Rāapa 23 o Kohitātea, Wednesday 23 January

Education Minister Chris Hipkins believes teachers’ strike ‘unjustified’

Chris Hipkins believes it would be unjustified for teachers to strike again. The Education Minister has been in negotiations with the Post Primary Teachers’ Association (PPTA) over the last week, and further discussions are expected with NZEI, the primary school teachers union.

“We are happy to talk to them about how we can reconfigure [the offers] to meet their needs but the ability of Government to continue to add to the offer is constrained,” he told The AM Show on Tuesday.

Six-monthly school reports to parents look set to be axed

Traditional six-monthly school reports to parents may be axed in a revamped school curriculum with more localised teaching topics. A review group on curriculum, progress and achievement, set up to develop new ideas for primary schools after national standards were abolished in 2017, wants parents to get real-time digital information about their children’s learning instead of traditional reports.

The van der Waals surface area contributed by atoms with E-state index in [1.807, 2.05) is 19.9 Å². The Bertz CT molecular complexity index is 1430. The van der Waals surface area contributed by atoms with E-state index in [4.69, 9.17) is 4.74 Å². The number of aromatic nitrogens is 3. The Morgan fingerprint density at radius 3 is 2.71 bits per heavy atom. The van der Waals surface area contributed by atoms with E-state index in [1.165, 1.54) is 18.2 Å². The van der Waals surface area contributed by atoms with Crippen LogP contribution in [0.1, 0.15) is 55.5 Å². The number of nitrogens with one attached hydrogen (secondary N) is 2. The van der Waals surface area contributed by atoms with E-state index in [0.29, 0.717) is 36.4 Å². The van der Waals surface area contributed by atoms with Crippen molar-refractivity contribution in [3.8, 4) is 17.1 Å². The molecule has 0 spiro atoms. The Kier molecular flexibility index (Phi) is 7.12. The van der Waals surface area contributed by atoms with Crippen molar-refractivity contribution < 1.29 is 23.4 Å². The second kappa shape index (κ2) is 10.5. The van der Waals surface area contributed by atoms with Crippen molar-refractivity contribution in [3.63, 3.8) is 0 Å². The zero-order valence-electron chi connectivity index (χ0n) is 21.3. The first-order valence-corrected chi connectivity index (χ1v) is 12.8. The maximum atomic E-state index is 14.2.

Digital report cards are better for children, parents but worse for teachers: Principal

A primary school principal says digital reports cards could be better for kids and parents but would mean more work for teachers. Education Minister Chris Hipkins is considering giving traditional report cards the axe – after a primary school review group suggested going digital.

The lucrative relationship between schools and business

Parents spending up large on digital devices for their children’s schoolwork, should get tax rebates, ex-school principal Graham Prentice believes. Around half of schools (48 per cent) have “bring your own device” (BYOD) policies, according to research done for Ministry of Education by private market intelligence company IDC.

Maps of space and time